Analyst: Nearly Half of All PCs to Use Graphics Processors
Half the notebook computers and a growing number of desktops shipped in 2011 will run on graphics-enabled microprocessors as designers Intel and Advanced Micro Devices (AMD) increase competition for the units that raise multimedia speeds without add-ons, market research firm IHS iSuppli said.
The processors with built-in graphics capabilities will be installed this year on 115 million notebooks, half of total shipments, and 63 million desktop PCs, or 45 percent of the total, IHS said in a note on Wednesday.
The number is growing this year because Intel's Sandy Bridge graphics-enabled microprocessors (GEM) are vying with a series announced in January by AMD to replace more cumbersome CPU-plus-graphic card combinations as common users expect better multimedia on their PCs.
"The two biggest players in the PC microprocessor field are intensifying their competition in the GEM market in 2011," IHS said. "Intel at the beginning of 2011 was getting ready to launch its second-generation Core processor family known as Sandy Bridge, which integrates the CPU and graphics processor into one single piece of silicon. AMD, on the other hand, will release five application platforms with five GEM microprocessor categories."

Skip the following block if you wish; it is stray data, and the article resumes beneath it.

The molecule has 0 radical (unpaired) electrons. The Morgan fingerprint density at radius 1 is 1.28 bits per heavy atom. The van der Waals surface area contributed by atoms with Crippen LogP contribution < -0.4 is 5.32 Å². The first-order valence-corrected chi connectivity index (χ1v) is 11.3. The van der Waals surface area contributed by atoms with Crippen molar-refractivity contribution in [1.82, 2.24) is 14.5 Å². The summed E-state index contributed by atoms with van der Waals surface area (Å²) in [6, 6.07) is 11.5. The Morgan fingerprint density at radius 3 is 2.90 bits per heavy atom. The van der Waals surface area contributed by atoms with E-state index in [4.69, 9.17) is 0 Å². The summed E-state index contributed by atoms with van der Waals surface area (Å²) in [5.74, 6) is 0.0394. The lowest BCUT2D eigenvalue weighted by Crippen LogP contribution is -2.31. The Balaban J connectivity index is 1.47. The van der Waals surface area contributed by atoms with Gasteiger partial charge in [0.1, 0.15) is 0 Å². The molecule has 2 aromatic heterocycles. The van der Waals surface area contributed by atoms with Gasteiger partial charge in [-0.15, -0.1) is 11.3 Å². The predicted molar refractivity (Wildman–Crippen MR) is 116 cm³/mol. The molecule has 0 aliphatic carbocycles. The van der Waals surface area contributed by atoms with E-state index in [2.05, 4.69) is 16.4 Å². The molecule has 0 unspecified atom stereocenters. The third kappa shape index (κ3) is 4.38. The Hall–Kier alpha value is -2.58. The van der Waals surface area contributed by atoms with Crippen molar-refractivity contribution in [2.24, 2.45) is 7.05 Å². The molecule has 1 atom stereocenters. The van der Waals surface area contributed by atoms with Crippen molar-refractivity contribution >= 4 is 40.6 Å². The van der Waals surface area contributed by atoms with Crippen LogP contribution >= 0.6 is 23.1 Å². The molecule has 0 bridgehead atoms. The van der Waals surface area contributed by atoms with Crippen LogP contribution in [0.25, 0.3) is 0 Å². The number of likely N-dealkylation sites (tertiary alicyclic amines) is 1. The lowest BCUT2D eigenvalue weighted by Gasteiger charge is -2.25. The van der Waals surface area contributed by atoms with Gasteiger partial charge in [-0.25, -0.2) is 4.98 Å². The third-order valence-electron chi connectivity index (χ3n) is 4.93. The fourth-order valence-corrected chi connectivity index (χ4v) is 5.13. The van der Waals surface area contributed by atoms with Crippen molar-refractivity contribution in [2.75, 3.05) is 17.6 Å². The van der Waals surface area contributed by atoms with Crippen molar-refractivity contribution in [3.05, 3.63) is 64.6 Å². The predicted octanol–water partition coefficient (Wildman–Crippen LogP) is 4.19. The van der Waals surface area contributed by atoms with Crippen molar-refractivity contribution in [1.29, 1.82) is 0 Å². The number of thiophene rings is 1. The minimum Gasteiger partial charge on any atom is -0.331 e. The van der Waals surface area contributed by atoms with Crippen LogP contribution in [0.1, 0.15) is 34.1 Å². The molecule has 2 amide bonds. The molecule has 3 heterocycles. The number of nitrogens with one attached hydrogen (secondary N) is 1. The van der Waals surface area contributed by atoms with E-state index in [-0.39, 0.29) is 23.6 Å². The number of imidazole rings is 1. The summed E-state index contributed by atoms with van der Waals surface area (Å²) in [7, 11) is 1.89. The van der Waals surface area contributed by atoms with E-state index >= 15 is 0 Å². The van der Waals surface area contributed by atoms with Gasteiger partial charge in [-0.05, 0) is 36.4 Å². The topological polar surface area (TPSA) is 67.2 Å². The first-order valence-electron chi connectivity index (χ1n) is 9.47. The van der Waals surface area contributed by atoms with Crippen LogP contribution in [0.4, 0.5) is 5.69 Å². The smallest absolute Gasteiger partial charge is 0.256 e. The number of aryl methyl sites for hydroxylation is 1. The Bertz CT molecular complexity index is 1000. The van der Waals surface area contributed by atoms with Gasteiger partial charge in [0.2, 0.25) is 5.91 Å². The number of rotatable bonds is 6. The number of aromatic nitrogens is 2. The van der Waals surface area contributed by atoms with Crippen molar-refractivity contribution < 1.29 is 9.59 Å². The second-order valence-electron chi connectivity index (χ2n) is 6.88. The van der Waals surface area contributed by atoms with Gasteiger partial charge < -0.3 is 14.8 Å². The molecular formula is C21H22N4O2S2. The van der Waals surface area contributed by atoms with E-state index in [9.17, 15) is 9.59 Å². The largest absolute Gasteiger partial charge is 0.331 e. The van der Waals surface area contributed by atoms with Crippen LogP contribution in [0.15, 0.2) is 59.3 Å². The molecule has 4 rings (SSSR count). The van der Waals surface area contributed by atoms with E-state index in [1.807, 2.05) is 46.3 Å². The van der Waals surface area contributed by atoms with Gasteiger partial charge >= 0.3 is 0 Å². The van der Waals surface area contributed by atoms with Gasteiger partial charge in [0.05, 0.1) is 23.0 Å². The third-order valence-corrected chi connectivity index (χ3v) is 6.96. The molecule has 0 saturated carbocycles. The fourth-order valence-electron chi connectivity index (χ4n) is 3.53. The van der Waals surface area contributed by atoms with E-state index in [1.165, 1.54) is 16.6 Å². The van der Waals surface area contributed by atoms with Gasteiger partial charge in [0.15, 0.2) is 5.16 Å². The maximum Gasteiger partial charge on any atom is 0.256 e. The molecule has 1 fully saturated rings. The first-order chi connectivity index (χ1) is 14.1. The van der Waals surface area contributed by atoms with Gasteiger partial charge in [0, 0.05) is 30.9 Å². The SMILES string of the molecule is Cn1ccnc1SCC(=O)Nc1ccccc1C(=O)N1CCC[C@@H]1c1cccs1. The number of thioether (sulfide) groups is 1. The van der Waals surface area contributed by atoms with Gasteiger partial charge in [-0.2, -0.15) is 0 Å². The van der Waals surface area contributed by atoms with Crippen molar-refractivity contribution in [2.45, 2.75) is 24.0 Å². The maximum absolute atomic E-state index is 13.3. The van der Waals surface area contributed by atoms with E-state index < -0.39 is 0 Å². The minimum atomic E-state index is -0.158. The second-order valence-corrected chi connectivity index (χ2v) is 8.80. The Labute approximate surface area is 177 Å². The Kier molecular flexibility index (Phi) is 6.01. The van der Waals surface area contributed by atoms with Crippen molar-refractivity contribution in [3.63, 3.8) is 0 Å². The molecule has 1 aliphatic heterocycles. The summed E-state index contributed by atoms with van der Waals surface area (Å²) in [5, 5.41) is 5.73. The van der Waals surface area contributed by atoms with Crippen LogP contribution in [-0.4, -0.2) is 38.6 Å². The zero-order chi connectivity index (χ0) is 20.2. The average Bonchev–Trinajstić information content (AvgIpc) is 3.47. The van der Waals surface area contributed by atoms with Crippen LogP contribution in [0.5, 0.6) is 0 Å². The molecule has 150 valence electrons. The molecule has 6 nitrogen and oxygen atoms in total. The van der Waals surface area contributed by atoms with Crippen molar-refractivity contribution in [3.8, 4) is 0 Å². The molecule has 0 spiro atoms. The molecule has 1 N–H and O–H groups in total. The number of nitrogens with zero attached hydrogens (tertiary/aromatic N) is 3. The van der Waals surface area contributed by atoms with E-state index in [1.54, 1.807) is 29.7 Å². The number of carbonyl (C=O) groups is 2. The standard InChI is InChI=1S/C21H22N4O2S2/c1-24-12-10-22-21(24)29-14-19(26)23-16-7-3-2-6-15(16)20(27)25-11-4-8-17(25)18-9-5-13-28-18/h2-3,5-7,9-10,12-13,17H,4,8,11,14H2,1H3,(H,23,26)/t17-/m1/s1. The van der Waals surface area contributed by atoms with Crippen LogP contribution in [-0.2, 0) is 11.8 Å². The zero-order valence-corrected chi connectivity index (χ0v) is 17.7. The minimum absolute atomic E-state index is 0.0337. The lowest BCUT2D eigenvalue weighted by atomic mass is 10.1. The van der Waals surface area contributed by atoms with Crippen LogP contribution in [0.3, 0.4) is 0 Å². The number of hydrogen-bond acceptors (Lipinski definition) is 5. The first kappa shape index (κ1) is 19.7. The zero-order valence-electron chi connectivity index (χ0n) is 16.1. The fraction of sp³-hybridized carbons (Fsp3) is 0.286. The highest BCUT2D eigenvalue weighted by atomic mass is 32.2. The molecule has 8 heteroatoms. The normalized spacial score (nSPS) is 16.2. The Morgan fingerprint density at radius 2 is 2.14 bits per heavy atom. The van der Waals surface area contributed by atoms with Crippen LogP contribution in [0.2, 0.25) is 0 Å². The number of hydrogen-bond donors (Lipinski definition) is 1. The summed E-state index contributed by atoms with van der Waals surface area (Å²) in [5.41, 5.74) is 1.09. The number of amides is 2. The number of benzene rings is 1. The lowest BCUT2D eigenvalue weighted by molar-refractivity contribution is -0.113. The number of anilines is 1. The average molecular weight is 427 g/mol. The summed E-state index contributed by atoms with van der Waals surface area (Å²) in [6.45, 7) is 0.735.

AMD began rolling out those processors after announcing them earlier in the year, said Peter Lin [cq], an analyst with the research firm in Taipei.
GEMs give computers more power to run visually intensive applications without an extra graphics processor or graphics card. "Computers today are serving up ever-richer multimedia experiences, so the graphics capabilities of PCs have become more important, driving the rising penetration of GEMs," Lin said.
But gamers and others who expect "high performance" graphics will not get the same quality from GEMs as from free-standing graphics cards, the research note said. GEMs, it said, will "satisfy the needs of the mass PC market."
By 2014, 83 percent of the world's notebooks and 76 percent of desktops will ship with graphics-enabled microprocessors, IHS said.